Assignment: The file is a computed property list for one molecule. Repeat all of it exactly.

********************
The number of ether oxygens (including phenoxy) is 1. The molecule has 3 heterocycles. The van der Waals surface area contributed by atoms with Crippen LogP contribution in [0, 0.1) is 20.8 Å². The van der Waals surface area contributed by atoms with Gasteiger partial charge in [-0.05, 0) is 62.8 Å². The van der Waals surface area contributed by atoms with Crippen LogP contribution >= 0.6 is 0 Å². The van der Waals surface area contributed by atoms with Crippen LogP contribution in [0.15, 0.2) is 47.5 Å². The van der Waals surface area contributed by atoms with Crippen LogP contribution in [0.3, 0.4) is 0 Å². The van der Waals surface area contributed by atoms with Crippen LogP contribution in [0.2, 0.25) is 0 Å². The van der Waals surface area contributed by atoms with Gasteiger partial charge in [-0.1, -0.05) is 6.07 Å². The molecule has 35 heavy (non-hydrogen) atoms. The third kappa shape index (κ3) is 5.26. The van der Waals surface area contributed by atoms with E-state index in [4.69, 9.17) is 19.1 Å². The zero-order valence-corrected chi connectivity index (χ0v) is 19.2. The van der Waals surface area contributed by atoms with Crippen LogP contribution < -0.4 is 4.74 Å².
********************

The number of ether oxygens (including phenoxy) is 1. The molecule has 3 heterocycles. The van der Waals surface area contributed by atoms with Crippen LogP contribution in [0, 0.1) is 20.8 Å². The van der Waals surface area contributed by atoms with Gasteiger partial charge in [-0.05, 0) is 62.8 Å². The van der Waals surface area contributed by atoms with Crippen LogP contribution >= 0.6 is 0 Å². The van der Waals surface area contributed by atoms with Crippen LogP contribution in [0.15, 0.2) is 47.5 Å². The van der Waals surface area contributed by atoms with Crippen LogP contribution in [0.3, 0.4) is 0 Å². The van der Waals surface area contributed by atoms with Crippen LogP contribution in [0.2, 0.25) is 0 Å². The van der Waals surface area contributed by atoms with Gasteiger partial charge in [-0.1, -0.05) is 6.07 Å². The molecule has 35 heavy (non-hydrogen) atoms. The third kappa shape index (κ3) is 5.26. The van der Waals surface area contributed by atoms with E-state index in [4.69, 9.17) is 19.1 Å². The zero-order valence-corrected chi connectivity index (χ0v) is 19.2. The van der Waals surface area contributed by atoms with Crippen LogP contribution < -0.4 is 4.74 Å².